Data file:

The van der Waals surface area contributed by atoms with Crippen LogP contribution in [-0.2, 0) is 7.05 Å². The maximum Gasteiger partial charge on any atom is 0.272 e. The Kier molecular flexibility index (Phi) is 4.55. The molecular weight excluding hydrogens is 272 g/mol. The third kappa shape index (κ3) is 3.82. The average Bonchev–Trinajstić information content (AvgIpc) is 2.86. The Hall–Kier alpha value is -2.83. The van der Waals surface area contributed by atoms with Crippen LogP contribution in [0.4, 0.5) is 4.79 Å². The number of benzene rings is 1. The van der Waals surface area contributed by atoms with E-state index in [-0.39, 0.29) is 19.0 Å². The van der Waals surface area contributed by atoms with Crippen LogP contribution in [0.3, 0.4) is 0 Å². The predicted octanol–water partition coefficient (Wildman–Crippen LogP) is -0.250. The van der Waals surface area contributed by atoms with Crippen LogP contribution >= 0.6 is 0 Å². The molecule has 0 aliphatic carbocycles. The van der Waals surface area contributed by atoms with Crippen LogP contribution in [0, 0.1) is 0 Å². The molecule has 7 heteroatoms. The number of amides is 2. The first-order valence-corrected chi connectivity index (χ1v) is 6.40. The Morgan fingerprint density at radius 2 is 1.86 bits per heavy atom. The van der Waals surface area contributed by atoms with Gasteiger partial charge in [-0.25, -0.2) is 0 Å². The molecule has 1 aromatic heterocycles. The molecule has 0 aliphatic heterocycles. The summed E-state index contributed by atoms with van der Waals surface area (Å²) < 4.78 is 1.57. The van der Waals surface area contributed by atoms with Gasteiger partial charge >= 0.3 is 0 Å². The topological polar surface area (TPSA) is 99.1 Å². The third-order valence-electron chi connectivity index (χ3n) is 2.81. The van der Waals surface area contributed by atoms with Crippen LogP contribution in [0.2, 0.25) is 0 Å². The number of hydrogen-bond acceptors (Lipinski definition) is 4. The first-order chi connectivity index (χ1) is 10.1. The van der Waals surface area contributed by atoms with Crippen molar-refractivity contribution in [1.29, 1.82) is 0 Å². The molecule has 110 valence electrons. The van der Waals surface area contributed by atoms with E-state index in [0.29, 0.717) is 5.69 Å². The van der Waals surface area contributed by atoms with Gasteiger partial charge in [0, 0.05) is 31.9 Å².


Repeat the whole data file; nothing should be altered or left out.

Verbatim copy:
The van der Waals surface area contributed by atoms with Crippen LogP contribution in [-0.2, 0) is 7.05 Å². The maximum Gasteiger partial charge on any atom is 0.272 e. The Kier molecular flexibility index (Phi) is 4.55. The molecular weight excluding hydrogens is 272 g/mol. The third kappa shape index (κ3) is 3.82. The average Bonchev–Trinajstić information content (AvgIpc) is 2.86. The Hall–Kier alpha value is -2.83. The van der Waals surface area contributed by atoms with Crippen LogP contribution in [0.4, 0.5) is 4.79 Å². The number of benzene rings is 1. The van der Waals surface area contributed by atoms with E-state index in [-0.39, 0.29) is 19.0 Å². The van der Waals surface area contributed by atoms with Crippen LogP contribution in [0.3, 0.4) is 0 Å². The predicted octanol–water partition coefficient (Wildman–Crippen LogP) is -0.250. The van der Waals surface area contributed by atoms with Crippen LogP contribution >= 0.6 is 0 Å². The molecule has 0 aliphatic carbocycles. The van der Waals surface area contributed by atoms with Crippen LogP contribution in [0, 0.1) is 0 Å². The molecule has 7 heteroatoms. The number of amides is 2. The first-order valence-corrected chi connectivity index (χ1v) is 6.40. The Morgan fingerprint density at radius 2 is 1.86 bits per heavy atom. The van der Waals surface area contributed by atoms with Gasteiger partial charge in [-0.25, -0.2) is 0 Å². The molecule has 1 aromatic heterocycles. The molecule has 0 aliphatic heterocycles. The summed E-state index contributed by atoms with van der Waals surface area (Å²) < 4.78 is 1.57. The van der Waals surface area contributed by atoms with Gasteiger partial charge >= 0.3 is 0 Å². The topological polar surface area (TPSA) is 99.1 Å². The third-order valence-electron chi connectivity index (χ3n) is 2.81. The van der Waals surface area contributed by atoms with Crippen LogP contribution in [0.2, 0.25) is 0 Å². The number of hydrogen-bond acceptors (Lipinski definition) is 4. The first-order chi connectivity index (χ1) is 10.1. The van der Waals surface area contributed by atoms with Crippen molar-refractivity contribution in [1.29, 1.82) is 0 Å². The molecule has 110 valence electrons. The van der Waals surface area contributed by atoms with E-state index in [0.29, 0.717) is 5.69 Å². The van der Waals surface area contributed by atoms with Gasteiger partial charge in [0, 0.05) is 31.9 Å².